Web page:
It doesn’t have the notoriety of San Francisco’s Golden Gate Bridge, nor does it come with the controversy of Victoria’s Johnson Street Bridge.
But it’s expected the 110-metre-long, 80-year-old Craigflower Bridge will be missed when it’s gone – at least for the time being.
Just before 5 a.m. Wednesday (April 10), the last vehicle will cross the old span, as it is permanently closed to mark the start of an eight-month replacement project.
“On Wednesday the first of the big cranes will arrive, and they’ll start building a work bridge on the west side of the old bridge,” said Jim Hemstock, Saanich’s manager of capital works, about the job plans of contractor Don Mann Construction. “They can also certainly start to strip the asphalt and old sidewalk out.”
Tillicum Road is expected to bear the brunt of the traffic diverted from the closure. Hemstock says a number of traffic lights on both sides of the Gorge will be reprogrammed to help ease congestion.
“No matter how you go about it everyone will be delayed,” said Saanich Mayor Frank Leonard.
Though all the details haven’t been hammered out, Hemstock says a temporary pedestrian bridge is expected to be built coming off the work bridge. Walkers and cyclists will still have access to the bridge’s east sidewalk for the next few weeks though.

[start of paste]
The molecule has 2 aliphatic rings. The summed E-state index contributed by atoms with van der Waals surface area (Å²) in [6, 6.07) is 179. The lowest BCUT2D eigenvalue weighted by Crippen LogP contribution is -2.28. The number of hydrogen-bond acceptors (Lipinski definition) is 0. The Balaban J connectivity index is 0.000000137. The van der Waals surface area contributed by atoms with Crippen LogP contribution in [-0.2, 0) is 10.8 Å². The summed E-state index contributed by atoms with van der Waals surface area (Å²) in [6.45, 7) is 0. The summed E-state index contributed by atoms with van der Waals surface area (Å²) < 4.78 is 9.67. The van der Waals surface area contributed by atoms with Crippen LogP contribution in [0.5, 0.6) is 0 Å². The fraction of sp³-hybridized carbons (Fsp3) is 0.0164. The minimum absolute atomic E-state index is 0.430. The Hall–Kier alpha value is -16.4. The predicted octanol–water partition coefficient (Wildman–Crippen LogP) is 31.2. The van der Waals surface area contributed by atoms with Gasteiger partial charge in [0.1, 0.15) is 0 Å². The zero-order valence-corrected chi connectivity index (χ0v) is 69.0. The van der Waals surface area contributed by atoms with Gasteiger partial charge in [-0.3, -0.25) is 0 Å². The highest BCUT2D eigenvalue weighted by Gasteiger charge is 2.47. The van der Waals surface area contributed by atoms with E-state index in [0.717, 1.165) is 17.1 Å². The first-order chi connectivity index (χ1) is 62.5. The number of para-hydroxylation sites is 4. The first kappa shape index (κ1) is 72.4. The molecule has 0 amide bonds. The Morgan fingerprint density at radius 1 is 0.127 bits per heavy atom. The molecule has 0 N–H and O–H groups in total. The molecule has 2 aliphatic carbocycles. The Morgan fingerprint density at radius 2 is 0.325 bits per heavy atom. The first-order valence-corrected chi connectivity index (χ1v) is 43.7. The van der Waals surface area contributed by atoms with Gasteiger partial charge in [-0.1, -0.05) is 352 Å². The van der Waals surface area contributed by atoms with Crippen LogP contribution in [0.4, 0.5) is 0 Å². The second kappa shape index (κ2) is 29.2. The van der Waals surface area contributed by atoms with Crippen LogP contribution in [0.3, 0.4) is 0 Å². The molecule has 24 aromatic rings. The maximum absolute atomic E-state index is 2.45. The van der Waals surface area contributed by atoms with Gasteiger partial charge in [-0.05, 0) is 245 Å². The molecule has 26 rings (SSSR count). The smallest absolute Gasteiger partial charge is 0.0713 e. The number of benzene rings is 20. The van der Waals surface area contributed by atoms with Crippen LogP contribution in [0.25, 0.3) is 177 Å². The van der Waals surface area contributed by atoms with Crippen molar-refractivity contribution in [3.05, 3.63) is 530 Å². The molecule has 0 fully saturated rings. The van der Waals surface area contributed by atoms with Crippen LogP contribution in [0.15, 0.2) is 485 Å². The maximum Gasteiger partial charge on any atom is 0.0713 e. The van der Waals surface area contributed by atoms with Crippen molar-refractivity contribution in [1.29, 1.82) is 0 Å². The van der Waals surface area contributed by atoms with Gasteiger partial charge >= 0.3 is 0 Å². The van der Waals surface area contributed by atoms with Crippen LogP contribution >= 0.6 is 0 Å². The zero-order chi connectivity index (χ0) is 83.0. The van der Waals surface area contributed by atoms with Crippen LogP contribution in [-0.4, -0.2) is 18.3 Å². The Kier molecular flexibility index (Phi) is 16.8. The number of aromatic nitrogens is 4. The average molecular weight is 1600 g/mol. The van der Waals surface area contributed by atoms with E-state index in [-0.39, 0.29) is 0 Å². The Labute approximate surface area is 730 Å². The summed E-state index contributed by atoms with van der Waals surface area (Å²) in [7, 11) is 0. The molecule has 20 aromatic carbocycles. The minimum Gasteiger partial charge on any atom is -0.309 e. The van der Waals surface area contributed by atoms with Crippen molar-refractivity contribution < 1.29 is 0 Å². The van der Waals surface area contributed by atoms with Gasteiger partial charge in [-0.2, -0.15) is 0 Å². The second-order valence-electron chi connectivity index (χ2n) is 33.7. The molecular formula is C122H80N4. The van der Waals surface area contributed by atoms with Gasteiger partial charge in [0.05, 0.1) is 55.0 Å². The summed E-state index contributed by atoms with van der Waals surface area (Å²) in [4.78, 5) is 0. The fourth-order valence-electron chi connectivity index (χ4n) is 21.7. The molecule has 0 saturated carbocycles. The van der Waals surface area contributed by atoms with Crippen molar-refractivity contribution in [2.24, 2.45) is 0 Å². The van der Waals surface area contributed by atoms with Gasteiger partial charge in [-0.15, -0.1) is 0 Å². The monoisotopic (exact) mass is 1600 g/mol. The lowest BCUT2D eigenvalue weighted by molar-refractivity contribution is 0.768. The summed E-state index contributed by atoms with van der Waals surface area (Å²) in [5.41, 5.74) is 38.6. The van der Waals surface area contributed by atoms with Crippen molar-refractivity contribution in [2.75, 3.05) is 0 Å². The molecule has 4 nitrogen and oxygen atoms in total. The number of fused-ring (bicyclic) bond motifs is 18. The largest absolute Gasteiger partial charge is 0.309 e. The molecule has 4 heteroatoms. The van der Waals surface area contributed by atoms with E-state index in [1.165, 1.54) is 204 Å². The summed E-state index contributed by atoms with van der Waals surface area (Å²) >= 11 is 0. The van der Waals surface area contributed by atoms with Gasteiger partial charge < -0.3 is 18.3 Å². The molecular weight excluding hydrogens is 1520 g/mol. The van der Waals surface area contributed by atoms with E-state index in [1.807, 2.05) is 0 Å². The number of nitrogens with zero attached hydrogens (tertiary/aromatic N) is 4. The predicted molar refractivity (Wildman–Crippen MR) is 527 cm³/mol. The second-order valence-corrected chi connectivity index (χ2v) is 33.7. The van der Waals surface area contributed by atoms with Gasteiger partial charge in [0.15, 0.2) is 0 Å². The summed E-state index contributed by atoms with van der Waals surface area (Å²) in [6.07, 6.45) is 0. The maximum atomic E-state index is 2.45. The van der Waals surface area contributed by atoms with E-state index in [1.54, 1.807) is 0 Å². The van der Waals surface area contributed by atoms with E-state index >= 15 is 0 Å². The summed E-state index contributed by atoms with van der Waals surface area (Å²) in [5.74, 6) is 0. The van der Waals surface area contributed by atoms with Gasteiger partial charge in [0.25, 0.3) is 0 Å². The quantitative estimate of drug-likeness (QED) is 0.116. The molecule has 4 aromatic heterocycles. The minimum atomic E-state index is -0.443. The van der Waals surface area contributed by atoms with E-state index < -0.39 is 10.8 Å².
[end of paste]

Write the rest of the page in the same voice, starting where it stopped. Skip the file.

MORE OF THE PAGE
As for the construction, Hemstock points to a tight schedule and a tight worksite as the biggest challenges for crews.
“We have our approvals from (the Department of) Fisheries and Oceans to work in the water as of April 15, but we have to be out of the water Sept. 15 before the salmon show up,” he said.
“Challenge No. 2 is the steel delivery. It’s a big bridge with quite deep girders and it requires large machines to bend them. There’s not a lot of room there.”
The old, timber-beam bridge will be deconstructed over a period of weeks, as opposed to a quick demolition.
The bridge will be replaced by a much wider three-lane steel bridge. Construction is scheduled to be complete on Dec. 1, 2013.
Of the project’s $13.2 million price tag, Saanich and View Royal have received $11.05 million in grants to pay for the replacement. The two municipalities will share the outstanding cost of the build.
– with files from Charla Huber